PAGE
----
Climate, Land, Energy & Water Strategies: A Case Study of Mauritius

Fischer G, Hizsnyik E, van Velthuizen HT, Wiberg D, & Hermann S (2013). Climate, Land, Energy & Water Strategies: A Case Study of Mauritius. IIASA , Laxenburg, Austria.

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Project: Water futures and solutions initiative (WFaS)

Abstract

The study of the Island of Mauritius presented here is a collaborative effort between the International Atomic Energy Agency in Vienna, the Royal Swedish Institute of Technology in Stockholm, the Agricultural Research & Extension Unit in Quatre Bornes, Mauritius and the International Institute for Applied Systems Analysis (IIASA).

The Climate, Land, Energy and Water Strategies project (CLEWS) deals with integration of water, energy and land-use models to quantify resource use, greenhouse gas emissions and costs associated with meeting energy, water and food security goals. For this purpose the WEAP water model, the LEAP energy model and the AEZ land production planning tool were applied in an integrated fashion to determine (a) crop suitability under rain-fed and irrigated conditions for current and future projected climate, (b) potentials of bio-fuel feedstock crops, (c) the practicality and impact of crop changes, and (d) measures to ensure adequate water supplies in the face of an observed and projected trend of decreasing rainfall.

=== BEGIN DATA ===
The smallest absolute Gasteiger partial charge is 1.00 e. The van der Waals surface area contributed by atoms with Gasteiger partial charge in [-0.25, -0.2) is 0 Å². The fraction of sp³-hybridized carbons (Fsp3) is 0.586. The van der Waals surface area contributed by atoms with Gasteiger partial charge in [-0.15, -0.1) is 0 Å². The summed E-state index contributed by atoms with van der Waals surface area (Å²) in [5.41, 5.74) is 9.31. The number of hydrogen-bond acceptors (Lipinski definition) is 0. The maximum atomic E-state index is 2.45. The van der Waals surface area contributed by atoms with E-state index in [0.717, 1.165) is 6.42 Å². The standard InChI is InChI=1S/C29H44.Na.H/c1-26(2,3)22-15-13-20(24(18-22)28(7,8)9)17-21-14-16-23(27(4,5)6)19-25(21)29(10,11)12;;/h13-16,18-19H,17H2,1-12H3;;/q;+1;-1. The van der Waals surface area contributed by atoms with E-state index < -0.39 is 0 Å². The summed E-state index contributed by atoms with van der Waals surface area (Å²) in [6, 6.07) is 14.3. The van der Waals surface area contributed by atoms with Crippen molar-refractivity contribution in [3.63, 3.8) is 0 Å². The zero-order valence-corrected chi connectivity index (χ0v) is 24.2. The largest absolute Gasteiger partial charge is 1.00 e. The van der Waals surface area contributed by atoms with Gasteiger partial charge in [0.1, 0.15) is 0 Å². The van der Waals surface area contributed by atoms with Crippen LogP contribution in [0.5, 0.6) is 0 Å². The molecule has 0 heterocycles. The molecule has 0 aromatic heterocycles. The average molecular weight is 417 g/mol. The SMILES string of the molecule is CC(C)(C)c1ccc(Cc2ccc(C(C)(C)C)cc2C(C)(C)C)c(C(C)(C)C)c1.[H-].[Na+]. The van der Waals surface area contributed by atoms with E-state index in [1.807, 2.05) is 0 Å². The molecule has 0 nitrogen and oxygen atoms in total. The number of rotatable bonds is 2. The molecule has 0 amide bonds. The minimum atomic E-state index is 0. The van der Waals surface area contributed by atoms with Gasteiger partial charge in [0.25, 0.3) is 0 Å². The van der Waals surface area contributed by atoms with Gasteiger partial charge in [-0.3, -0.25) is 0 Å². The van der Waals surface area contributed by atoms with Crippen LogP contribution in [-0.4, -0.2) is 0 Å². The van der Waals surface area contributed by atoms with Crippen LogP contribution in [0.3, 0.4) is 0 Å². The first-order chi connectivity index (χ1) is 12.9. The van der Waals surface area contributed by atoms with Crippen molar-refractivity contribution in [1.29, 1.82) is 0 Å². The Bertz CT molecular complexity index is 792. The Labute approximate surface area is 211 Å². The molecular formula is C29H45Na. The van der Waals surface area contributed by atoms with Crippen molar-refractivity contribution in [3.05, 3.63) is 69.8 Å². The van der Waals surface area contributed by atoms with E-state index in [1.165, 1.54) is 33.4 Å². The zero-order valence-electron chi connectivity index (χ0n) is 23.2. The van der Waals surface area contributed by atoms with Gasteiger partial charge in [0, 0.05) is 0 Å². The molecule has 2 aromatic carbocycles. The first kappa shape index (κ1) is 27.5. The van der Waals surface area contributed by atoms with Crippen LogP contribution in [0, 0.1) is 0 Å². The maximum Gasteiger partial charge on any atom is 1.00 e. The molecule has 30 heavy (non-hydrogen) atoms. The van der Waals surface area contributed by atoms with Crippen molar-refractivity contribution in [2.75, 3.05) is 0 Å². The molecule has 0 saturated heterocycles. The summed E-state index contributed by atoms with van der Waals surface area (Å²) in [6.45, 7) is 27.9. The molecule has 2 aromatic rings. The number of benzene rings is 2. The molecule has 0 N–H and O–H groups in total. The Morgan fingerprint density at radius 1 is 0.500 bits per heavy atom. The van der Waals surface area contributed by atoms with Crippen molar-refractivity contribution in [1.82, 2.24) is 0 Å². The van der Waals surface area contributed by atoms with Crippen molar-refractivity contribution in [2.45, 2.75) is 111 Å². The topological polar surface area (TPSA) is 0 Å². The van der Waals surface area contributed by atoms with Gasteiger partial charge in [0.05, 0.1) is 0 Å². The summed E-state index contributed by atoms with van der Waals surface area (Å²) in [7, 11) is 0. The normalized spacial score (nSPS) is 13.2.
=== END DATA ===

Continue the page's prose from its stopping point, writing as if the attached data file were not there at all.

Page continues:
A core component in this study is the assessment of alternative land and water use options in view of anticipated climate change and socio-economic trends. For this purpose the agro-ecological zones (AEZ) methodology and database framework has been applied at a resolution of 3 arc-seconds (ca. 100 m grid). Climate change results indicate significant changes in rain-fed crop production potentials, particularly a decline in the northern and western parts of the island.

Results show that total water resources availability is expected to diminish due to climate change while water demand for agriculture, industrial and domestic use is increasing. This will trigger planning for extra water storage systems, for an overall expansion and upgrading of current water supply infrastructure, but also and foremost for more efficient use of water resources, in particular for irrigation. The high water demand of the dominating sugarcane production on the island may locally require the introduction of alternative less water demanding cropping systems.

Item Type: Other
Research Programs: Water (WAT)
Bibliographic Reference: IIASA, Laxenburg, Austria (April 2013)
Depositing User: IIASA Import
Date Deposited: 15 Jan 2016 08:49
Last Modified: 18 Oct 2017 14:12
URI: http://pure.iiasa.ac.at/10657

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